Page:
Cottage-goers will have a new sight to take in this summer as a much-loved community centre in Falcon Lake is getting a makeover.

An artist in the Whiteshell is looking forward to creating her first-ever mural honouring her community's passion for volunteerism.

"The community and I decided we are going to do something kind of build around a sentence they gave me, so the sentence is 'community built by volunteer," Kyla Quiring, the Falcon-Lake artist says. "I am going try to make a piece that really shows that it is based on volunteers and try to include the whole topography that we have here in the Boreal and the Shields."

She was nominated by community members and chosen out of four others to create the mural set to be located at the community centre off of Highway 1 for West Hawk, Falcon Lake, and Caddy Lake.

"It is pretty crazy, honestly," she says. "I am pretty much in shock."

Quiring says it is amazing to work with her community to create something for them.

Her parents and sister are also artists and will be helping her install the four panels of art onto the building. Her own family has been around for generations in the area. Her father, whose family immigrated from Germany to the area is Mennonite and her mother's French Métis roots are grounded in the area.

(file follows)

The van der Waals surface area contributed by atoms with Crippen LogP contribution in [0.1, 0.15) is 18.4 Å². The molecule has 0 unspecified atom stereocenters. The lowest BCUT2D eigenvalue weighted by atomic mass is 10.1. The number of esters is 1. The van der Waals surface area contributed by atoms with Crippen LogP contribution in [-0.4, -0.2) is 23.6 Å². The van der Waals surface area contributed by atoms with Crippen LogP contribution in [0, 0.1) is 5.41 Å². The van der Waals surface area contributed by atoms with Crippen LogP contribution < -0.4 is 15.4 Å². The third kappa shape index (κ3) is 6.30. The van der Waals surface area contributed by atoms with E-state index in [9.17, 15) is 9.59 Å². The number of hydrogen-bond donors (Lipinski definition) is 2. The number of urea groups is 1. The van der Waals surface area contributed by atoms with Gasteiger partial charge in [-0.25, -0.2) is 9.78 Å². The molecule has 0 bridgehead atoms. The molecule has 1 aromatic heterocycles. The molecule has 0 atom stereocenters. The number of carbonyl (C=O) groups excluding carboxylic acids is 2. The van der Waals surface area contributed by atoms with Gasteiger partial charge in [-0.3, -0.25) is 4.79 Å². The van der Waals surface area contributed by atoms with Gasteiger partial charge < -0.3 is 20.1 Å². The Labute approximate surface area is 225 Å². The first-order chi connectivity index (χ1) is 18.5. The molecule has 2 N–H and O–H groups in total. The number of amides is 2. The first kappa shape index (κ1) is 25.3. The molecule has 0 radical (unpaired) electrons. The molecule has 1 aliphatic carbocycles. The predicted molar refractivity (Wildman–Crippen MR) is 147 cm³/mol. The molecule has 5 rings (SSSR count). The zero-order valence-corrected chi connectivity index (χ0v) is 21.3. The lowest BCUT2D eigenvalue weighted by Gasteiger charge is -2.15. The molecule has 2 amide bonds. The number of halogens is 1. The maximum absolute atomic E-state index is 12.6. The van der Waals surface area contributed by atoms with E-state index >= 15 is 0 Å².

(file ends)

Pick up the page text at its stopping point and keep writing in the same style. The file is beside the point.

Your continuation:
"A lot of my art comes from storytelling and connections because I think that on my dad's side it took them a lot of guts to come out here and they made a huge relation to the land," she says. "They had to reconnect with themselves."

This connection creates her own Métis-Menno identity, something she reflects in her work.

"We have lots of immigrants and we have lots of people who have been on the land forever that live in the community so I am hoping that we can bring both sides into the mural."

Quiring was chosen by her community to create the mural as part of Manitoba150 after their Wall-to-Wall art project expanded.

"We are delighted to bring art to more communities and at no cost to those communities. From Flin Flon, The Pas, and Norway House in the north to Gimli, Pilot Mound, Roseau River, and Falcon Lake in the south, communities across the province will encounter beauty and art on a daily basis, and have new opportunities for telling the story of their people, history, and culture,” Manitoba 150 co-chairs, Monique LaCoste and Stuart Murray say in a statement.

Two additional communities were chosen to be represented by local artists than the original five Mural150 communities.

Manitoba's Minister of Sport, Culture and Heritage Cathy Cox is excited to see the project expand into more communities than originally planned for.

"We strongly believe all people should have equal access to public arts and arts programming and we’re excited to see and hear the impact these murals will have in each community,” Synonym Art Consultation's co-founder and co-curator Andrew Eastman says in a statement.

Synonym was part of the selection process for the Wall-to-Wall project.